Writing a journal is an important tool for this. We've put together five good reasons why it's well worth jumping on the bandwagon.
1. create clarity in the confusion of thoughts
You probably know this too: Your thoughts are running around like crazy, because so much information and events keep pelting at you that you never fully complete and classify one thing mentally. You are mentally overloaded.
The view for the big picture gets lost and initially clearly defined goals slowly blur. Journaling helps you to bring order and structure to your mind. You are free again to break out of the tunnel and open your view in all directions.
2. focus on your own goals
The clarity that journaling gives you helps you to focus fully on your goals again. It is therefore also worthwhile to write about how you are currently doing. Keep directing your attention to what you want to achieve.
Write down what you did today and how good it felt to get one step closer to the finish line. This is incredibly motivating. It also helps you figure out exactly what you need to do to move forward and what's holding you back.
3. self-reflection and exploration of emotions
Have you ever asked yourself how well you know yourself? "Inside and out, of course!" is probably your answer. But is that really true? Self-knowledge isn't something you gain overnight. This is a process in which journaling supports you.
Your regular notes make it easier for you to really dig into yourself and understand what actually makes up your personality and define your values. Self-reflection is the key word. It drives your personal growth.
An important aspect here is that you write down your emotions without holding back. Then it will be easier for you to look at them objectively. In this way, you can also find out whether, for example, you often worry unnecessarily or make unfounded Fears stoke your energy. With journaling, you'll learn to keep your feelings to better understand and thus become more balanced internally.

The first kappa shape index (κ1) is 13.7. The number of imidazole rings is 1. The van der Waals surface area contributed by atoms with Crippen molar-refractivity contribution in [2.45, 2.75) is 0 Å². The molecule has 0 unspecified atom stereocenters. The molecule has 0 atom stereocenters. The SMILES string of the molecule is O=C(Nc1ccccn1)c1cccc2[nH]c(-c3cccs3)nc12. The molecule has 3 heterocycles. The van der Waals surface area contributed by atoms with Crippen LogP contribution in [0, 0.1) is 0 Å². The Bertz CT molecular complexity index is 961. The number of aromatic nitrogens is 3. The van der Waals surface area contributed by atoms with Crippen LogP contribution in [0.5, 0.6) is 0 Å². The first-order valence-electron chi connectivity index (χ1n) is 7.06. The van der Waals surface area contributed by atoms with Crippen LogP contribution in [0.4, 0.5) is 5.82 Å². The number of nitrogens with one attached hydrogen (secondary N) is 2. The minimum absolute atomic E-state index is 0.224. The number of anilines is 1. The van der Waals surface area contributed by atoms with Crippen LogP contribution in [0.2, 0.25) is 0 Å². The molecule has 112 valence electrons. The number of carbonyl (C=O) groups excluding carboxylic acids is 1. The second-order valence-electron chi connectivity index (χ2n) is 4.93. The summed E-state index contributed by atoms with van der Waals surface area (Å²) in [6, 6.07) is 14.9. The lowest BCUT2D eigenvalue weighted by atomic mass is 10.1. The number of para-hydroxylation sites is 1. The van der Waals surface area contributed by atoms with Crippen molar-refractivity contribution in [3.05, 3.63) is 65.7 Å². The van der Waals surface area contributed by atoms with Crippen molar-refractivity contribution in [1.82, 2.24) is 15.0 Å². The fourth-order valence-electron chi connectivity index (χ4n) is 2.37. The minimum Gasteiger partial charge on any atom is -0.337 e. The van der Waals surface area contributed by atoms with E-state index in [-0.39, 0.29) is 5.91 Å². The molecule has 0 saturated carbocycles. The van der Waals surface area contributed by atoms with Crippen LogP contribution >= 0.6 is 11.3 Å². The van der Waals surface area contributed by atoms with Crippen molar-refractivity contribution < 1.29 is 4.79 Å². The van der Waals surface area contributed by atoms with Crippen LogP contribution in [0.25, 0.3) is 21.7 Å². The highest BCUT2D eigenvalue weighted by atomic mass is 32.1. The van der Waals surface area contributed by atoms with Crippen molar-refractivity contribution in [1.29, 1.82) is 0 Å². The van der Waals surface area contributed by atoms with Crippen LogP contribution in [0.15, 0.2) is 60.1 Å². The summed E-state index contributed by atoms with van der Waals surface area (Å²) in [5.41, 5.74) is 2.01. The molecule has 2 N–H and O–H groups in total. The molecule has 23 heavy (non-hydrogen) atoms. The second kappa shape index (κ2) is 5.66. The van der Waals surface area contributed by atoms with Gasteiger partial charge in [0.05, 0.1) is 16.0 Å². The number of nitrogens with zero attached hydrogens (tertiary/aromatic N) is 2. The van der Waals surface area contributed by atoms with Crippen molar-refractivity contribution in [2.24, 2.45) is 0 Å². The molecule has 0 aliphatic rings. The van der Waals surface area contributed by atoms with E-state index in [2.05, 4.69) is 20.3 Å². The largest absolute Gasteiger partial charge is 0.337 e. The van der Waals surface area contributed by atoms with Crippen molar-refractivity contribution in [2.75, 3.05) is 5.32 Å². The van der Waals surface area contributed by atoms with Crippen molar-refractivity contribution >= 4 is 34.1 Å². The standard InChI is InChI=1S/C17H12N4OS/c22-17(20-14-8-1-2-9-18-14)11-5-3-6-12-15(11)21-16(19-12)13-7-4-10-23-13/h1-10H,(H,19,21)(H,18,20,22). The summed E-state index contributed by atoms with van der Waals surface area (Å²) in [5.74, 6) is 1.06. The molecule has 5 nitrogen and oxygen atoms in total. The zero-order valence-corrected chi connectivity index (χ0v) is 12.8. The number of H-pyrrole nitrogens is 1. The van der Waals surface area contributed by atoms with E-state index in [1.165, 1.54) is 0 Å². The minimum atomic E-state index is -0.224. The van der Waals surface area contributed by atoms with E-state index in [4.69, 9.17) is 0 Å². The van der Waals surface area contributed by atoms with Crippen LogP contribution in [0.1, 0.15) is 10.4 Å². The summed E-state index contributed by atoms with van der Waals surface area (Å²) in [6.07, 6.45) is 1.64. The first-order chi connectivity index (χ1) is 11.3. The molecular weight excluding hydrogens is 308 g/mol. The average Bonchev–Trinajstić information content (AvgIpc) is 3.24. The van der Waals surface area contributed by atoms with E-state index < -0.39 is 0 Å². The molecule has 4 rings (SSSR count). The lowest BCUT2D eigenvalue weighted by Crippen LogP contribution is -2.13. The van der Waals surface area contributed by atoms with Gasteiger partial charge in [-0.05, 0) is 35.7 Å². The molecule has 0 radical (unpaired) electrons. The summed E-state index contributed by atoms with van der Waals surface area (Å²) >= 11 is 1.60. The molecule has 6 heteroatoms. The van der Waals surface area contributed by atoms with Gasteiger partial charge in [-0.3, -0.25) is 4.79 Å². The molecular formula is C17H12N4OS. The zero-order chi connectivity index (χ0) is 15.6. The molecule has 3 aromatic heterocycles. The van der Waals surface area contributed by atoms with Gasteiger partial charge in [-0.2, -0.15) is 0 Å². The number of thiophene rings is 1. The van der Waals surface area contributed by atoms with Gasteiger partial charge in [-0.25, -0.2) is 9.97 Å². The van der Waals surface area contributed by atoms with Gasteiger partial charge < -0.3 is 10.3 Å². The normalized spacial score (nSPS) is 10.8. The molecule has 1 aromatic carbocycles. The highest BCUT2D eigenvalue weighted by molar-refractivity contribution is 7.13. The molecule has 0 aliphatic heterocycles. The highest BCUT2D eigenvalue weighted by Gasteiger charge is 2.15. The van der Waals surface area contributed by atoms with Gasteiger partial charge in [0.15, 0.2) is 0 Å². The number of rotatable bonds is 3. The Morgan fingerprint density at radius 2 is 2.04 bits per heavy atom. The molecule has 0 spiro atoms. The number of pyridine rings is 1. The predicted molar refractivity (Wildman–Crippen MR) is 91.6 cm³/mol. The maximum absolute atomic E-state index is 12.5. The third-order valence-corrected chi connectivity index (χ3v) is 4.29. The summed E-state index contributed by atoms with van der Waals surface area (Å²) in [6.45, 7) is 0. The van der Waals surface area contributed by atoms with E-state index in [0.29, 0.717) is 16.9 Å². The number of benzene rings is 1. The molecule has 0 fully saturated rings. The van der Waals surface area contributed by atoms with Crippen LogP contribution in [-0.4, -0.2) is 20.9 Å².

4. go through life with a positive attitude and appreciate things.
A positive attitude simply makes you happy. Those who tackle everyday life in an optimistic mood are more motivated and thus often even more successful. And that's where journaling comes in. It's not only there to help you work through issues that are weighing you down, but also to focus your attention on the positive things.
What were you especially grateful for today? What did you do that was great? What made you really happy today? These don't have to be outstanding things, appreciate the little things too!
A nice chat with colleagues, your favourite snack on special offer or the lunch break in the sunshine are also worth mentioning. Focus on what brings you joy, no matter how trivial it may seem to others, and write it down. After all, you're writing in your journal for you and no one else.
5. reduce stress
Journaling gives you moments of peace again and again. It's all about you and you can fully concentrate on your own thoughts. The very process of writing lowers your stress level. Once you've gotten everything off your chest that's been bothering you, you'll gradually free yourself from mental ballast and feel more balanced.
A great side effect: Ordered thoughts improve your sleep! No unprocessed worries hinder your nightly rest and you can recharge your batteries. If you're well-rested, you'll be in a better mood and more productive. This way you kill several birds with one stone when journaling.